At first glance, the vast salt marshes in the Gulf of Mexico seem like a monocultural tesselation of seagrass and water. But take a closer look and you will be amazed at the microcosm of life that exists in its diversity of microhabitats. The expansive flats of marsh grass are teeming with life, concealed in their verdent blades are a menagerie of birds, fish, and invertebrates. When we motor up to a site, my eyes have to adjust from staring at a blanket of marsh grass, to carefully examining the activity in the marsh. If you are patient, and keep a watchful eye, the grass will come to life. Seaside sparows and red-winged blackbirds bustling among the blades, tiny crabs scuttling in and out of mudholes, snails noisily munching on blades of grass, minnows darting around stems. And once you really start to pay attention you notice the gator slides, bird nests, and all the abiotic features that the animals create in their marshland paradise.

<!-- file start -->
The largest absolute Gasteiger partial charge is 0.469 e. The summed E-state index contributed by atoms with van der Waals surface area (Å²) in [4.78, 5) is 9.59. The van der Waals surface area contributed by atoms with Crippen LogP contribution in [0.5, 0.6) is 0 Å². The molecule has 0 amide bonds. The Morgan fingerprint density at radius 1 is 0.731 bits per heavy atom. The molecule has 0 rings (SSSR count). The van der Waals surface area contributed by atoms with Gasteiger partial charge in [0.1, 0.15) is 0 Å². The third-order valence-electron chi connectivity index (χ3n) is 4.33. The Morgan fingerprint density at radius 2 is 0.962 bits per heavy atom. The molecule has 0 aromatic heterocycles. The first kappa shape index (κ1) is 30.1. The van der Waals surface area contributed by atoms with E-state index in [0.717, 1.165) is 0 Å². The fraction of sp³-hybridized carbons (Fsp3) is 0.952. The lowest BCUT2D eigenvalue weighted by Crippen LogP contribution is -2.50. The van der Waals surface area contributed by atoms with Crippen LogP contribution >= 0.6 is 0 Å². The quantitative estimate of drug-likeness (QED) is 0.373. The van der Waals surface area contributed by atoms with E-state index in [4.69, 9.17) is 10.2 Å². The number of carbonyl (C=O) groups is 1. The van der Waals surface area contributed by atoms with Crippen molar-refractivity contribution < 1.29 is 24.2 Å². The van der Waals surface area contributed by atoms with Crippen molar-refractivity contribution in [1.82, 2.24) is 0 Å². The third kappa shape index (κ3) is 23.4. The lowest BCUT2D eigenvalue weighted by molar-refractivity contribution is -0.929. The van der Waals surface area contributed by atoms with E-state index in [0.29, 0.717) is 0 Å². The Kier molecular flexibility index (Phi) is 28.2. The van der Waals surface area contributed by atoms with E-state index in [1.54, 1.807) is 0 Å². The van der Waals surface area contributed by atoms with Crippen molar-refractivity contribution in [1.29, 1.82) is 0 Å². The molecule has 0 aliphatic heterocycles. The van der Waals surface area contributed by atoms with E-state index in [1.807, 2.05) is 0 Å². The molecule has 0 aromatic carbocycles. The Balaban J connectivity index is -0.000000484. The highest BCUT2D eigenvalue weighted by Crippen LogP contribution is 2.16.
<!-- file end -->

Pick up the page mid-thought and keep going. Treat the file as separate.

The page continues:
The eggs of an oyster drill (a predatory snail) inhabiting an oyster shell